Photographers Trent Mitchell and Andrew Kelly have been shortlisted in the Professional Sport and Documentary categories in the 2019 Sony World Photography Awards.
Inner Atlas, Robert Sherwood 2018, one of the images in Trent Mitchell’s shortlisted portfolio. © Trent Mitchell, Australia, Shortlist, Professional, Sport (Professional competition), 2019 Sony World Photography Awards.
Trent Mitchell, shortlisted in the Professional Sport category, presented a portfolio titled ‘Inner Atlas’ focused upon the sport of bodysurfing. Explaining his inspiration for the series, Mitchell says: “Historically celebrated for performances above the water surface, I felt intrigued to explore the rider’s interaction with the power of the sea from an immersive perspective below. What does it feel like to be there, moving at the perfect speed, intimately connecting with the dynamics of the sea? To ride the formless edge between fear and joy in a single breath? I discovered a physical and emotive space where man, movement and energy fuse during a journey of self-discovery and inner harmony.”
Ayah, 37 and Aisha, 18 drink from Burger King cups in a mall ahead of the face veil ban in Hundige, Denmark, July 19, 2018., one of the images in Andrew Kelly’s shortlisted portfolio. © Andrew Kelly, Australia, Shortlist, Professional, Documentary, 2019 Sony World Photography Awards.
Melbourne-born photojournalist Andrew Kelly is shortlisted for his series Outlawing the Face Veil in Denmark, which the judges found to be thought-provoking and insightful.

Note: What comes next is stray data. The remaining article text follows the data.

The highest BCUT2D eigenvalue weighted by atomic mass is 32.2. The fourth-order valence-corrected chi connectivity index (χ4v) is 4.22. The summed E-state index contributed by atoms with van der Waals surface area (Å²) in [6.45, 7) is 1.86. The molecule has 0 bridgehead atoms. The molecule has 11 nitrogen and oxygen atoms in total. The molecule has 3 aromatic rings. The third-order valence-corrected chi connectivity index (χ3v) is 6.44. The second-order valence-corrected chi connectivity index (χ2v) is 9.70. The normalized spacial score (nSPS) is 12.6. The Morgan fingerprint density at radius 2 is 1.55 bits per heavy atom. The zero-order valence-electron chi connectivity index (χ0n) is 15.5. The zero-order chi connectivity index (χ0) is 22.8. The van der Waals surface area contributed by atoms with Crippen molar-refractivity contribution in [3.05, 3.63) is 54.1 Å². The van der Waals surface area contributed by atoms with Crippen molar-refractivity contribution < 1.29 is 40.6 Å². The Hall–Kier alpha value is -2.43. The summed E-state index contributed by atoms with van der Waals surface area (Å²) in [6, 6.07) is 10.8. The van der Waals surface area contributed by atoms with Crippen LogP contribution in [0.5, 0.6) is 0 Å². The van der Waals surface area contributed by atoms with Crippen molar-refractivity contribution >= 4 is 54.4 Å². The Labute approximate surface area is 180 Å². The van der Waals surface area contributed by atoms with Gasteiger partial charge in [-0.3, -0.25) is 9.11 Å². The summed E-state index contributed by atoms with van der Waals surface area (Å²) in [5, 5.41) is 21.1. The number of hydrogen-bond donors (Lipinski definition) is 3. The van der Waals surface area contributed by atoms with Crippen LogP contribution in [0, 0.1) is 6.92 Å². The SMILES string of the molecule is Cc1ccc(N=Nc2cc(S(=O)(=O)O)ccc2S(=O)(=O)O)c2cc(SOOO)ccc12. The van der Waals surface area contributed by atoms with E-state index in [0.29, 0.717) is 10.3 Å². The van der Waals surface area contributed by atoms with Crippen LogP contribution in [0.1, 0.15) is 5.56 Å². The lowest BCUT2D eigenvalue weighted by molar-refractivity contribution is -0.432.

Intrigued by communities of people unlike his own, the photographs capture the daily life of women in Denmark wearing the niqab. Talking about the work, Kelly says: “On May 31, 2018, the Danish government voted to ban the wearing of face veils in public. Under the law, police will be able to instruct women to remove their veils or order them to leave public areas. Fines will range from 1,000 to 10,000 crowns ($160 – $1600). The ban would prevent Muslim women from wearing the niqab or burqa in public. Some politicians asserted that the law promoted public safety and secular and democratic values. But many people felt it was an easy way for the government to appease a growing nationalist voter base. Numerous social media campaigns in Denmark have demanded stricter laws on non-western immigrants, a reflection of rising populism in Europe. Denmark has struggled with integrating non-western immigrants, resulting in what have been labelled ‘parallel societies’ within the country.”
Winners will be announced at the London Awards ceremony on 17 April. Prizes include $25000 (USD) for the overall Professional winner, as well as the latest cutting-edge Sony camera equipment and flights to the London Awards ceremony. The winning images will also be included in the 2019 Awards’ book. All shortlisted and winning images will be exhibited as part of the 2019 Sony World Photography Awards Exhibition in London from April 18 until May 6, 2019 before touring globally to countries including Japan, Italy and Germany.